By Dick Orkin
“Making the text your own is the key to public speaking, acting and voice over work,” said Patsy Rodenburg.
Patsy is a British voice coach, author, and theatre director. She is the Head of Voice at the Guildhall School of Music and Drama in London, and the Director of Voice at Michael Howard Studios .
What she means is that your performance should not reflect the sound of your “reading” someone’s words but “conversationally” in a dialogue that sounds like your own own words interacting with another person.
Even in the case of single voice piece of copy (or what may be called a monologue) your vocal style or intonation, the listener should receive the distinct impression you’re speaking to them or an “other.”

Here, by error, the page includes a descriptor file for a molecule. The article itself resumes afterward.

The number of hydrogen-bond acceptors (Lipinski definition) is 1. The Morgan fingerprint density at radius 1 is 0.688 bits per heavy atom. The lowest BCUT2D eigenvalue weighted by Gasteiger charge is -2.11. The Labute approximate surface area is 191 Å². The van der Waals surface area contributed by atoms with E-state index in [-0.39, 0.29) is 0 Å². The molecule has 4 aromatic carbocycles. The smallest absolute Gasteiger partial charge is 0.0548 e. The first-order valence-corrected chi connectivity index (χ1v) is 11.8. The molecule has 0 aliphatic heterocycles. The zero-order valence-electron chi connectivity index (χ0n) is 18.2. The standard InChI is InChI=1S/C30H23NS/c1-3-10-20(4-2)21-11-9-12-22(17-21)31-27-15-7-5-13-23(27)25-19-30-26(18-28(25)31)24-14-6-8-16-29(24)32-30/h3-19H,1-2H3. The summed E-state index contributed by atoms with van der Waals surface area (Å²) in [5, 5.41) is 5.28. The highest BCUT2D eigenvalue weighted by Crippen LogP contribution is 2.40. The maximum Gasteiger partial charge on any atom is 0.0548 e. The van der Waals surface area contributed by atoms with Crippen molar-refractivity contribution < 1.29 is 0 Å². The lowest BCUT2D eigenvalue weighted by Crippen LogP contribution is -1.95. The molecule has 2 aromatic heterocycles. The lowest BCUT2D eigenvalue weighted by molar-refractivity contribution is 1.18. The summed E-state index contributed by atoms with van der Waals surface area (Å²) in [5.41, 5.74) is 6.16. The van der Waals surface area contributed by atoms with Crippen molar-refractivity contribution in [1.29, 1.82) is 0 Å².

An effective, emotionally compelling piece of copy that your “speaking” is, at its best, a story.There is simply not a story without an other, even though you can’t hear their reply.
“Who am I talking to?” or “What kind of response do I want from the other?” “How am I trying to persuade the other?
“How are they trying to resist or oppose my want?
“How might I change their life or my life for the better, if I succeed with my persuasive argument,
proposition or presentation?”
If you can establish answers to these questions—and hopefully do it quickly in a competitive setting—you are building tension and drama and, when that happens, you have constructed a story worth hearing.
“The story is everything,” said respected advertising teacher Dick Wasserman. “In fact,” he says, “at bottom, effective advertising is effective storytelling.”
From “The New Art of Advertising Performance: Finding Your own voice” by Dick Orkin.
Copyright Dick Orkin 2014